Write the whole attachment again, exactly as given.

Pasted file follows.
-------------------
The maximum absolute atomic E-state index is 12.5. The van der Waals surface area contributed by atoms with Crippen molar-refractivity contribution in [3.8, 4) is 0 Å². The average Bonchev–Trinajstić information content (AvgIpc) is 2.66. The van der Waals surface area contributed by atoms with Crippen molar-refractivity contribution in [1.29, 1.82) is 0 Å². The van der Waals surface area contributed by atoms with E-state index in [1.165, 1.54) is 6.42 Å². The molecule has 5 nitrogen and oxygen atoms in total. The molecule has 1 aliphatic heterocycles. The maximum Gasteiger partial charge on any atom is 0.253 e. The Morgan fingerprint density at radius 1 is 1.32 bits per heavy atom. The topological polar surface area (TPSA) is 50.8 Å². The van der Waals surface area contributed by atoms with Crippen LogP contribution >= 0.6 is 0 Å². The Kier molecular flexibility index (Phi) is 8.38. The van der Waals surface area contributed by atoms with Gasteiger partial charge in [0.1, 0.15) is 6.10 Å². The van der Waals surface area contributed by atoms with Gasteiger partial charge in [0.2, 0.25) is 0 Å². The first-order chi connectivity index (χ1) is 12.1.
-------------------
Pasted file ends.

The maximum absolute atomic E-state index is 12.5. The van der Waals surface area contributed by atoms with Crippen molar-refractivity contribution in [3.8, 4) is 0 Å². The average Bonchev–Trinajstić information content (AvgIpc) is 2.66. The van der Waals surface area contributed by atoms with Crippen molar-refractivity contribution in [1.29, 1.82) is 0 Å². The van der Waals surface area contributed by atoms with E-state index in [1.165, 1.54) is 6.42 Å². The molecule has 5 nitrogen and oxygen atoms in total. The molecule has 1 aliphatic heterocycles. The maximum Gasteiger partial charge on any atom is 0.253 e. The Morgan fingerprint density at radius 1 is 1.32 bits per heavy atom. The topological polar surface area (TPSA) is 50.8 Å². The van der Waals surface area contributed by atoms with Crippen LogP contribution >= 0.6 is 0 Å². The Kier molecular flexibility index (Phi) is 8.38. The van der Waals surface area contributed by atoms with Gasteiger partial charge in [0.1, 0.15) is 6.10 Å². The van der Waals surface area contributed by atoms with Gasteiger partial charge in [0.2, 0.25) is 0 Å². The first-order chi connectivity index (χ1) is 12.1.